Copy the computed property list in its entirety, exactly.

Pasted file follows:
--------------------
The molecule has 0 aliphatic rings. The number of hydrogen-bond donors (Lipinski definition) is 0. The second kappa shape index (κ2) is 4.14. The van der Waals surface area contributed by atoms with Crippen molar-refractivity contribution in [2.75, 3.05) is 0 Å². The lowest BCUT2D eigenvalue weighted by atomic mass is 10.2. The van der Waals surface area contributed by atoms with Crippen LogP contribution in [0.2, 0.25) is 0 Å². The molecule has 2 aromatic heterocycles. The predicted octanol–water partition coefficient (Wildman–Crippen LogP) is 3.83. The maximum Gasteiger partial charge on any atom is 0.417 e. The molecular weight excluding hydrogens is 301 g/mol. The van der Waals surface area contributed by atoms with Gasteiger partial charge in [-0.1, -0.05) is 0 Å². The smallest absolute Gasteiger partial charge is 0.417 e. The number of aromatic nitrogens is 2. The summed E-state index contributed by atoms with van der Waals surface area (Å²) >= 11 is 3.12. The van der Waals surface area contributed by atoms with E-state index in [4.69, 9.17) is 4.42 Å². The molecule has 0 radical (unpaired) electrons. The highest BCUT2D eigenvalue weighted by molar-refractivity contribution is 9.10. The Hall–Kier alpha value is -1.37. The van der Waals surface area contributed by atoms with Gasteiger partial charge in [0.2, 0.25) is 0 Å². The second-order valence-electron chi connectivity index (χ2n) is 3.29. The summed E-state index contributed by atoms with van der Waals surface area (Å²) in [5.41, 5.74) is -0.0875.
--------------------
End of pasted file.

The molecule has 0 aliphatic rings. The number of hydrogen-bond donors (Lipinski definition) is 0. The second kappa shape index (κ2) is 4.14. The van der Waals surface area contributed by atoms with Crippen molar-refractivity contribution in [2.75, 3.05) is 0 Å². The lowest BCUT2D eigenvalue weighted by atomic mass is 10.2. The van der Waals surface area contributed by atoms with Crippen LogP contribution in [0.2, 0.25) is 0 Å². The molecule has 2 aromatic heterocycles. The predicted octanol–water partition coefficient (Wildman–Crippen LogP) is 3.83. The maximum Gasteiger partial charge on any atom is 0.417 e. The molecular weight excluding hydrogens is 301 g/mol. The van der Waals surface area contributed by atoms with Gasteiger partial charge in [-0.1, -0.05) is 0 Å². The smallest absolute Gasteiger partial charge is 0.417 e. The number of aromatic nitrogens is 2. The summed E-state index contributed by atoms with van der Waals surface area (Å²) >= 11 is 3.12. The van der Waals surface area contributed by atoms with E-state index in [4.69, 9.17) is 4.42 Å². The molecule has 0 radical (unpaired) electrons. The highest BCUT2D eigenvalue weighted by molar-refractivity contribution is 9.10. The Hall–Kier alpha value is -1.37. The van der Waals surface area contributed by atoms with Gasteiger partial charge in [0.2, 0.25) is 0 Å². The second-order valence-electron chi connectivity index (χ2n) is 3.29. The summed E-state index contributed by atoms with van der Waals surface area (Å²) in [5.41, 5.74) is -0.0875.